There’s definitely a scale of zero to tourist when it comes to public transport in Bangkok. The tuk-tuks, although a lot of fun, definitely rank on the tourist side of this scale as they are usually extremely overpriced and will take you extended routes to increase the cost of the journey. After my first ride in one, I decided that the novelty definitely wears of quickly and, thereafter, stuck with the cheaper, more practical ways of getting around. The next step down is regular taxis, they’re less exciting, but much more reasonably priced.
However, by far my favorite way to traverse the city—and also the most popular with the locals—is by river taxi. After being ripped off a few times by the express boat line, I quickly learned that the slower river taxis—which are recognized by their lack of any flag—are the best way to go! Incredibly cheap, the only real difference from the tourist-centered express line is that they stop at a few more places down the river. However, all this means is that you have more time to enjoy the beautiful banks of the Chao Phraya river and drift along this busy waterway that acts as one of the main transportation routes for the city.
Like most, when first arriving in Bangkok, I ended up staying in a hostel on the somewhat mesmerizing, somewhat terrifying, Koh San Road. Although this is a great place to throw yourself into the midst of Thai tourism culture head first, it’s definitely not somewhere you want to spend a long period of time, so I quickly started looking for more permanent accommodation elsewhere. After doing a quick bit of research, I discovered that most inner-city expats live in downtown Bangkok, primarily in Silom, Sathorn and Sukhumvit, which are all easily reachable by the Bangkok Sky Train.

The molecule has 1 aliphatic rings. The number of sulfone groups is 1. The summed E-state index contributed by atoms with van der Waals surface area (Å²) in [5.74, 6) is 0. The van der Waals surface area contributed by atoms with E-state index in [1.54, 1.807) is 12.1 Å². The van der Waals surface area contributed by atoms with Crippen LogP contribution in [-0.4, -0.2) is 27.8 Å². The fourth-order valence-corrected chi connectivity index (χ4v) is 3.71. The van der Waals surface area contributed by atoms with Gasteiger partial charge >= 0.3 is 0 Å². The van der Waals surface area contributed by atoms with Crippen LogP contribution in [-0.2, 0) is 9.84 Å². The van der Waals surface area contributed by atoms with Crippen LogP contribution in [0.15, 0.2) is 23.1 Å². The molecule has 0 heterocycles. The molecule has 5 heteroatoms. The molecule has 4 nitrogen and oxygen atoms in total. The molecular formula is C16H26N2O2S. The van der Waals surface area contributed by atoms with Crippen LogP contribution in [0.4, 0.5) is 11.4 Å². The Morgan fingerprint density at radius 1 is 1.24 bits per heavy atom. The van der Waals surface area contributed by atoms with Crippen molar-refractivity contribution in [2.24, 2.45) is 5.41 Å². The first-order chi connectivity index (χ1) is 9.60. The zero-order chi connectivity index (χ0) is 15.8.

Although all of these areas are rich with great restaurants, bars and things to do, I chose the former of the three. This was due to it’s proximity to the river, the Bang Khu Wiang floating market and one of my favorite restaurants in the whole of the city—and the place where I took the aforementioned cooking class—The Blue Elephant. The apartment was a good size for the price and equipped with all the necessities, such as running water and WiFi (essential for me as I work online). However, for anyone trying to access the internet when abroad, make sure you have a Virtual Private Network (VPN) installed as many sites block content when you’re overseas—as I learned the hard way!
Avoiding the Tourists